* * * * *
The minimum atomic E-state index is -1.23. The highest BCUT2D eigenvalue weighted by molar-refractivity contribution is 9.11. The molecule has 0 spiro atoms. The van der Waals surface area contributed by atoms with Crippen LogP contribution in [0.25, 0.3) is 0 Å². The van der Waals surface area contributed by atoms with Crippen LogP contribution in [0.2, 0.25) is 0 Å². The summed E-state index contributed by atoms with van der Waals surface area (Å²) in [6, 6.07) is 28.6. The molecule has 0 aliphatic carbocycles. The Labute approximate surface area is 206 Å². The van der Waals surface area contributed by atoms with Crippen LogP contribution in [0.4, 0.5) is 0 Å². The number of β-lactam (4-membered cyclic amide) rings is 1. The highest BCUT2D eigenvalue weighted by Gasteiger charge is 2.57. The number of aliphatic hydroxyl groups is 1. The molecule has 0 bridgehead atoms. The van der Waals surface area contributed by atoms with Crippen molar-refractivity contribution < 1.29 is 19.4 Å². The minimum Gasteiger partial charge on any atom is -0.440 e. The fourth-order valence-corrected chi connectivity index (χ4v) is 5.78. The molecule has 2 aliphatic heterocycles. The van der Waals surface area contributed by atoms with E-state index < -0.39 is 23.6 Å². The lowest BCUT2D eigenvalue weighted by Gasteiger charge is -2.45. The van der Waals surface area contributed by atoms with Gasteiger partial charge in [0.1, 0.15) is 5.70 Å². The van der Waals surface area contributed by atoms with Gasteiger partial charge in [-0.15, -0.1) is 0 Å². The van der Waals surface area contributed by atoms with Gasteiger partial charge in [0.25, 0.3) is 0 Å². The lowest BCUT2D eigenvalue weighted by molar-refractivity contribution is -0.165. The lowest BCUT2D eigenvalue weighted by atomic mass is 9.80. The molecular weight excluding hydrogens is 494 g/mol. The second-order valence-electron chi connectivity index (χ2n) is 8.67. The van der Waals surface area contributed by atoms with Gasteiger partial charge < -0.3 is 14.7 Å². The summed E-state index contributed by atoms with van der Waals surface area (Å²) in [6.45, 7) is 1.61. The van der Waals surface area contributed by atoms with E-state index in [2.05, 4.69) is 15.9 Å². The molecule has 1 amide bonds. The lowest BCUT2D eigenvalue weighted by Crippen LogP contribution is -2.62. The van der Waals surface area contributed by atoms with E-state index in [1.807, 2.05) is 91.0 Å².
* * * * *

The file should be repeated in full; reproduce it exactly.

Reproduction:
The minimum atomic E-state index is -1.23. The highest BCUT2D eigenvalue weighted by molar-refractivity contribution is 9.11. The molecule has 0 spiro atoms. The van der Waals surface area contributed by atoms with Crippen LogP contribution in [0.25, 0.3) is 0 Å². The van der Waals surface area contributed by atoms with Crippen LogP contribution in [0.2, 0.25) is 0 Å². The summed E-state index contributed by atoms with van der Waals surface area (Å²) in [6, 6.07) is 28.6. The molecule has 0 aliphatic carbocycles. The Labute approximate surface area is 206 Å². The van der Waals surface area contributed by atoms with Crippen LogP contribution in [0.4, 0.5) is 0 Å². The number of β-lactam (4-membered cyclic amide) rings is 1. The highest BCUT2D eigenvalue weighted by Gasteiger charge is 2.57. The number of aliphatic hydroxyl groups is 1. The molecule has 0 bridgehead atoms. The van der Waals surface area contributed by atoms with Crippen molar-refractivity contribution < 1.29 is 19.4 Å². The minimum Gasteiger partial charge on any atom is -0.440 e. The fourth-order valence-corrected chi connectivity index (χ4v) is 5.78. The molecule has 2 aliphatic heterocycles. The van der Waals surface area contributed by atoms with E-state index < -0.39 is 23.6 Å². The lowest BCUT2D eigenvalue weighted by Gasteiger charge is -2.45. The van der Waals surface area contributed by atoms with Gasteiger partial charge in [0.1, 0.15) is 5.70 Å². The van der Waals surface area contributed by atoms with Gasteiger partial charge in [-0.15, -0.1) is 0 Å². The van der Waals surface area contributed by atoms with Gasteiger partial charge in [0.25, 0.3) is 0 Å². The lowest BCUT2D eigenvalue weighted by molar-refractivity contribution is -0.165. The lowest BCUT2D eigenvalue weighted by atomic mass is 9.80. The molecular weight excluding hydrogens is 494 g/mol. The second-order valence-electron chi connectivity index (χ2n) is 8.67. The van der Waals surface area contributed by atoms with Gasteiger partial charge < -0.3 is 14.7 Å². The summed E-state index contributed by atoms with van der Waals surface area (Å²) in [6.45, 7) is 1.61. The van der Waals surface area contributed by atoms with E-state index in [2.05, 4.69) is 15.9 Å². The molecule has 1 amide bonds. The lowest BCUT2D eigenvalue weighted by Crippen LogP contribution is -2.62. The van der Waals surface area contributed by atoms with E-state index in [1.807, 2.05) is 91.0 Å².